Paranoia was one of the few habits that was worth keeping.
At eight o’clock the next morning, the doors of the combined British Museum and British Library opened. Irene and Kai joined the crowd of people heading in. Luckily nobody was in the mood for talking at that hour of the morning. People kept their gazes fixed on their boots, stared blankly ahead, or buried themselves ferociously in notebooks.
The Department of Classical Manuscripts was open, but Dominic Aubrey’s office was closed. The door was locked, bolted, and possibly even barred on the inside, for all that Irene could tell. She didn’t remember noticing a bar when she’d been inside, but she might have missed it.
‘Shall I pick the lock?’ Kai asked as they (not for the first time) straightened from peering at it and did their best to imitate hopeful students, just in time to smile at passing staff.
‘I’ll do it,’ Irene said. ‘He may have put some sort of wards up against physical or sorcerous lockpicking, but he can’t ward against the Language.’ She paused. ‘Stand back.’
‘Oh?’ Kai said, doing as she’d told him.
‘Well, wards are one thing, but traps and alarms are something else.’ She ignored Kai’s expression of sudden dismay (really, he should be grateful, he was getting an excellent education) and quickly went down on one knee. There she informed the door in the Language that all seals and bars on it were undone, all locks and bolts opened, and all wards gone.
It swung open quietly when she set her hand on the handle. She beckoned Kai in quickly after her, and closed the door behind him.
The room was just as it had been yesterday. Early morning sunlight came in dimly through the windows, muffled by the fog beyond, and gleamed on the gold leaf and glass cases. The Library door itself was secured by means of a chain and padlock, the chain running through both the door handle and a metal link set into the wall. It would be useless to prevent anyone coming from the other side, as the power of the Library would prevail, but it was efficient enough to stop people trying it from this side.
‘Irene,’ Kai said uneasily.
‘If the door out was bolted from this side, and if the door to the Library was padlocked from this side too, how did anyone leave the room?’
‘A good point,’ Irene said. Encourage useful habits of thought. ‘There must be a secret door here somewhere. Or he left through sorcery.’
‘So can you use the Language to find the secret door?’
Irene sat down on the chair behind the desk. It was clearly Dominic Aubrey’s personal chair. It yielded with the ease of long use with a single graceful creak, and smelled of snuff and coffee. ‘Not exactly. Field exam; tell me why.’
‘Oh, that’s not fair . . .’ Kai started, then looked at her expression and shut his mouth to think. ‘Okay,’ he said a moment later. ‘Sorry. I think I’ve got it. Everything within range of the Language reacts to it unless the command or sentence specifies otherwise, right. So if you just tell everything within range to unlock . . .’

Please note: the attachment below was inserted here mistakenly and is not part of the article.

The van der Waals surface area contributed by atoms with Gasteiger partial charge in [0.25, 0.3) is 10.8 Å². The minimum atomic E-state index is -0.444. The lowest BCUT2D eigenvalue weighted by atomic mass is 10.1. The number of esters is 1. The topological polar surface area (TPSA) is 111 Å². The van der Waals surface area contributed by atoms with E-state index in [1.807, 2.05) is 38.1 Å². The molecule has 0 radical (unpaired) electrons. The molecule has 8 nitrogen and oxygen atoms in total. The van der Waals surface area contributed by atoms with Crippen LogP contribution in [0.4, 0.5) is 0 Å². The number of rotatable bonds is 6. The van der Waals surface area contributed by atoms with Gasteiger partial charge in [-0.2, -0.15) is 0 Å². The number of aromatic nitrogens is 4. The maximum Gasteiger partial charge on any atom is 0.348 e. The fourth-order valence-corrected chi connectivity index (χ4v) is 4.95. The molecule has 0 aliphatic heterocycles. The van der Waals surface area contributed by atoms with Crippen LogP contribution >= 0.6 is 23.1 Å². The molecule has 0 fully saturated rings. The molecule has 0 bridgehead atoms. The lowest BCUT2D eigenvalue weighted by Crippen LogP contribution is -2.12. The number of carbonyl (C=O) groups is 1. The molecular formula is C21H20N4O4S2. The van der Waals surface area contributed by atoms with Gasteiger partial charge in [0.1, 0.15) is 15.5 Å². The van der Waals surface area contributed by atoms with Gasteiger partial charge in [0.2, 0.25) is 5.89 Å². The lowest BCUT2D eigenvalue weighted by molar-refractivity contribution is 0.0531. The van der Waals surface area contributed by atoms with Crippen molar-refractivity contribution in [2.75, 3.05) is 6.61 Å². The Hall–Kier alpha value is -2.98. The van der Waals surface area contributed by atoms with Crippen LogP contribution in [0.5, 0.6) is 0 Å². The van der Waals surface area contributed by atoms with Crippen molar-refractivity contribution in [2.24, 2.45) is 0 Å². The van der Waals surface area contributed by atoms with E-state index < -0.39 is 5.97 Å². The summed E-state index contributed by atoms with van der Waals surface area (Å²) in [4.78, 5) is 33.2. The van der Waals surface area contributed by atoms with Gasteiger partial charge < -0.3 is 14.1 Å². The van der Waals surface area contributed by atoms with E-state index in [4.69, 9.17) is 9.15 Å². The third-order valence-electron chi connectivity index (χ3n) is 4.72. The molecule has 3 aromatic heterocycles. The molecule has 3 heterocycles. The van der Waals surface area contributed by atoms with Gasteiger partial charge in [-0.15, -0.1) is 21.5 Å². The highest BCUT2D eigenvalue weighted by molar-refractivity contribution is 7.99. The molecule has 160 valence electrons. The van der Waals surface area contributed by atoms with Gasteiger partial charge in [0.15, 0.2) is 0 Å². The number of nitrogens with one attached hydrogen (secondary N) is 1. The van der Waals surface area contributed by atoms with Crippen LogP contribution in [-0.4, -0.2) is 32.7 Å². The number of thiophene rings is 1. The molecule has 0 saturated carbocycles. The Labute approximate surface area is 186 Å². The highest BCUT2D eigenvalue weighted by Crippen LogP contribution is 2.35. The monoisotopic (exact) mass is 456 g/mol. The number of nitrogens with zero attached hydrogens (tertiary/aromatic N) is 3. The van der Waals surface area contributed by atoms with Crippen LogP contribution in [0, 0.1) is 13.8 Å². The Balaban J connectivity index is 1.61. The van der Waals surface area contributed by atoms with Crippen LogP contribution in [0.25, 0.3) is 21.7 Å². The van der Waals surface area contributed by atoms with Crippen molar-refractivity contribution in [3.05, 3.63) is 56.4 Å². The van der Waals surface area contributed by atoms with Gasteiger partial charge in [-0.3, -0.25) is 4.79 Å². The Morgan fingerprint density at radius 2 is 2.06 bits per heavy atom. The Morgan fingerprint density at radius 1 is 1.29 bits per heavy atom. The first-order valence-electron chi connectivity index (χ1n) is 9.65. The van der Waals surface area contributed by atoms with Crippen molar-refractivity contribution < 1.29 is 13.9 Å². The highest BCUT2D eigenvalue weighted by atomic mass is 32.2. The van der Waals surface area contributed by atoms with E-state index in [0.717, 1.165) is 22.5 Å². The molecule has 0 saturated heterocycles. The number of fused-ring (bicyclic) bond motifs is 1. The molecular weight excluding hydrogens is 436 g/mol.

Irene nodded. ‘Then I’ll end up opening the cases, the drawers, the cabinets along the wall there, the padlock on the Library door, and quite possibly my handbag and your wallet and the windows while we’re at it. It’s a reasonable suggestion, but it won’t do unless we have absolutely no other choice. Now tell me why I’m not going to use sorcery.’
Kai thought, then shrugged. ‘Because Dominic may have put wards on any secret door which will blow up when you use sorcery to detect them?’
‘Actually, no.’ Irene leaned her elbows on the desk. ‘It’s because I’m bad at sorcery.’
‘What? But anyone can do sorcery!’
She lifted her eyebrows.
‘Seriously,’ Kai said. ‘You must be joking. Sorcery’s one of the simplest skills around. Even my – my youngest brother could command the simpler spirits and invoke the elements. You’re not telling me that . . .’ He ran out of words mid-sentence, with the uneasy look of someone who’d spotted that he’d said the wrong thing.
Irene had noticed it too. ‘Your youngest brother,’ she repeated softly.
‘If I’d had a family, you told me before.’ She remembered the conversation in the Library, as forgetting was the last thing a fully-trained Librarian should do. Memories were as important as books, and almost as important as proper indexing. ‘Kai, you’ve been lying to me about some things, and hiding others. I know it, and you know it.’ She wished that she could run her hands through her hair in the way that he was doing now, but she was the older Librarian, and he was her apprentice, and she couldn’t afford to show weakness. She had to be in control. She liked him, and she didn’t actually like many people, and she didn’t want to accuse him. She didn’t want to . . . drive him away. ‘Do you want to talk about it?’
He drew himself up and stood in front of her, suddenly appearing very tall and yet somehow fragile. ‘I can’t,’ he said.
‘You can,’ Irene corrected him. ‘But it seems you won’t.’
‘Irene.’ He swallowed. ‘I swear to you that it has nothing to do with the current situation. By my name and my honour and my descent, I swear it.’
Saying as far as you know was the obvious response, but it would have made light of his obvious struggle and sincerity. And he was sincere, Irene was certain of that.